The Federal Motor Carrier Safety Administration (FMCSA) announced the publication of its long-awaited final rule on changes to the hours of service (HOS) regulations.
FMCSA Acting Administrator Jim Mullen broke down the revisions to the HOS rules during a press conference call on May 14. The revisions, Mullen said, were the result of 8,000 public comments the agency received and were made to add “needed flexibility in the lives of America’s truckers.”
The final rule includes the following four revisions to the HOS rules:
- FMCSA will provide added flexibility for the 30-minute break after eight hours of driving time (instead of on-duty time) and allows an on-duty/not driving period to qualify as the required break.
- The agency will modify the sleeper berth exception to allow drivers to split their 10-hour minimum off-duty requirement into two separate periods—an eight and two hour split or a seven and three hour split (7/3 splits)—with neither periods counting against the driver’s 14-hour driving window.
- FMCSA will modify the adverse driving conditions exception by extending the maximum window during which driving is permitted by two hours. The current rule already permits two hours of additional driving time on the 11-hour clock, so this expands the 14-hour clock by two hours as well.
- Finally, the agency will change the short-haul exemption available to certain commercial drivers by lengthening the driver’s maximum on-duty period from 12 to 14 hours and extending the distance limit within which the driver may operate from 100 air miles to 150 air miles.
The final rule is expected to be published in the Federal Register in the coming week and will be effective 120 days after publication.
“Each of these changes were based on the feedback we received from the thousands of public comments we received during the rulemaking and through the listening sessions we held around the country,” explained Mullen. “It is also important to note that this new rule will not increase driving time and will continue to prevent CMV [commercial motor vehicle] operators from driving for more than eight consecutive hours without at least a 30-minute change in duty status.”
During the call, U.S. Transportation Secretary Elaine L. Chao highlighted what she called the “tremendous contributions” of America’s truck drivers since the start of the COVID-19 pandemic in the U.S.
“Truck drivers have been working around the clock to deliver packages to American families, making sure our food shelves are fully stocked and delivering food and products to businesses and making sure that needed medical supplies and equipment go to where they need to go. So truckers are really American heroes, especially at a time like this,” she said.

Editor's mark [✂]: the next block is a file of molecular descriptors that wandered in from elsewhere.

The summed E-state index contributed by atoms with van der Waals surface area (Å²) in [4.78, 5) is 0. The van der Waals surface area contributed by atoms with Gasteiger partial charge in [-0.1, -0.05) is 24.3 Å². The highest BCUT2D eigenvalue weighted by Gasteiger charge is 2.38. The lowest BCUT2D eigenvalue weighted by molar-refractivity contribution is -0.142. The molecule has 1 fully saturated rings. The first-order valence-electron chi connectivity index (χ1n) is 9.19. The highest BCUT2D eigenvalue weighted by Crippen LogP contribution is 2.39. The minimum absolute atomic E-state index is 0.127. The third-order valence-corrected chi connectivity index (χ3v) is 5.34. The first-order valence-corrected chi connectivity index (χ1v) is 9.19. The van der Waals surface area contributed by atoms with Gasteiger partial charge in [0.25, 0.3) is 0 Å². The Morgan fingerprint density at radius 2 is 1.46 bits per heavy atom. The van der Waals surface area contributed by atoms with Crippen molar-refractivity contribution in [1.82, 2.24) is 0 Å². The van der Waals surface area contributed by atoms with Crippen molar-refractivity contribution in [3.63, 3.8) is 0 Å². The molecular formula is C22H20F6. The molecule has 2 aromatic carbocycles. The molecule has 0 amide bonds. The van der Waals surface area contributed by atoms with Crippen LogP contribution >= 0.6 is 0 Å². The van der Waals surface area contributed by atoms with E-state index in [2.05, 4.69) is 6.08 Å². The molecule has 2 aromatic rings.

Over the course of two years, the U.S. Department of Transportation has been updating HOS rules that govern the driving times and schedules of commercial drivers. According to Chao, the final revisions “provide much-needed flexibility for drivers while maintaining safety on the roads.”
“This new final rule will improve safety for all motorists and increase flexibility for America’s truckers,” she said. “This has been a deliberate and a careful process provided by the direct feedback we’ve had from truckers, carriers, safety advocates, law enforcement, and concerned residents and citizens.”
“Each of these areas of reform are designed to add flexibility and regulatory savings for the motor carrier industry, which is critical for our nation’s economic recovery,” she added, noting that these rules do not increase overall driving time.
Mullen added that the updates provided in the new rule will assist the motor carrier industry by providing regulatory savings and efficiency during the nation’s time of need.
“In the past few months, we have seen the heroic actions that truckers have done to keep up our supply chain, keep it open, and ensure that American families, businesses and hospitals are able to make the deliveries and receive the products that we all need,” he said. “Their efforts have been inspirational and should make all Americans proud.”
The Truckload Carriers Association (TCA) applauded FMCSA for “taking an active role in receiving input from all stakeholders to craft flexible regulations for the industry while still improving safety, and for also expediting this rule change to provide the maximum benefit.”
“TCA is very pleased to see that sleeper berth flexibility has been increased to allow for 7/3 splits and that the previously required 30-minute rest break will now only be required after eight consecutive hours of driving, with more options for how the break can be taken,” the association stated. “TCA also notes that revisions to the short-haul exemption and the adverse weather conditions rule are present in the final rule.”